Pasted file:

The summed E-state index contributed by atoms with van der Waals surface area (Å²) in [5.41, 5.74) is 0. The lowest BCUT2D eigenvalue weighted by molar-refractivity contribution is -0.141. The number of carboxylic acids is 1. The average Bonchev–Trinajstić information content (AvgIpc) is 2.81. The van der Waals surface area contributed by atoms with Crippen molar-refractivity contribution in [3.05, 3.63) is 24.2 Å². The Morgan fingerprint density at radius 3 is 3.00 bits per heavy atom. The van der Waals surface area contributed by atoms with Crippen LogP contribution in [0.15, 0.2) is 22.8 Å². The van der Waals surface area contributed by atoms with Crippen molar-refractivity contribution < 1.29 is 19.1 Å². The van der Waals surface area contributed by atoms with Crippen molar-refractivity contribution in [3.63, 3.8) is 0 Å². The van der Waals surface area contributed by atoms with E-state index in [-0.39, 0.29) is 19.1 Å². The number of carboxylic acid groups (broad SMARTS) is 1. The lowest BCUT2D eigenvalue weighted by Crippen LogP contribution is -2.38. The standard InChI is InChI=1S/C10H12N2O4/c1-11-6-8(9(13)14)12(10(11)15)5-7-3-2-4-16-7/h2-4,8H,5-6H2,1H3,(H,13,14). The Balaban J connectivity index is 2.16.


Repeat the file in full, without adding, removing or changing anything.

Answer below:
The summed E-state index contributed by atoms with van der Waals surface area (Å²) in [5.41, 5.74) is 0. The lowest BCUT2D eigenvalue weighted by molar-refractivity contribution is -0.141. The number of carboxylic acids is 1. The average Bonchev–Trinajstić information content (AvgIpc) is 2.81. The van der Waals surface area contributed by atoms with Crippen molar-refractivity contribution in [3.05, 3.63) is 24.2 Å². The Morgan fingerprint density at radius 3 is 3.00 bits per heavy atom. The van der Waals surface area contributed by atoms with Crippen LogP contribution in [0.15, 0.2) is 22.8 Å². The van der Waals surface area contributed by atoms with Crippen molar-refractivity contribution < 1.29 is 19.1 Å². The van der Waals surface area contributed by atoms with Crippen molar-refractivity contribution in [3.63, 3.8) is 0 Å². The van der Waals surface area contributed by atoms with E-state index in [-0.39, 0.29) is 19.1 Å². The number of carboxylic acid groups (broad SMARTS) is 1. The lowest BCUT2D eigenvalue weighted by Crippen LogP contribution is -2.38. The standard InChI is InChI=1S/C10H12N2O4/c1-11-6-8(9(13)14)12(10(11)15)5-7-3-2-4-16-7/h2-4,8H,5-6H2,1H3,(H,13,14). The Balaban J connectivity index is 2.16.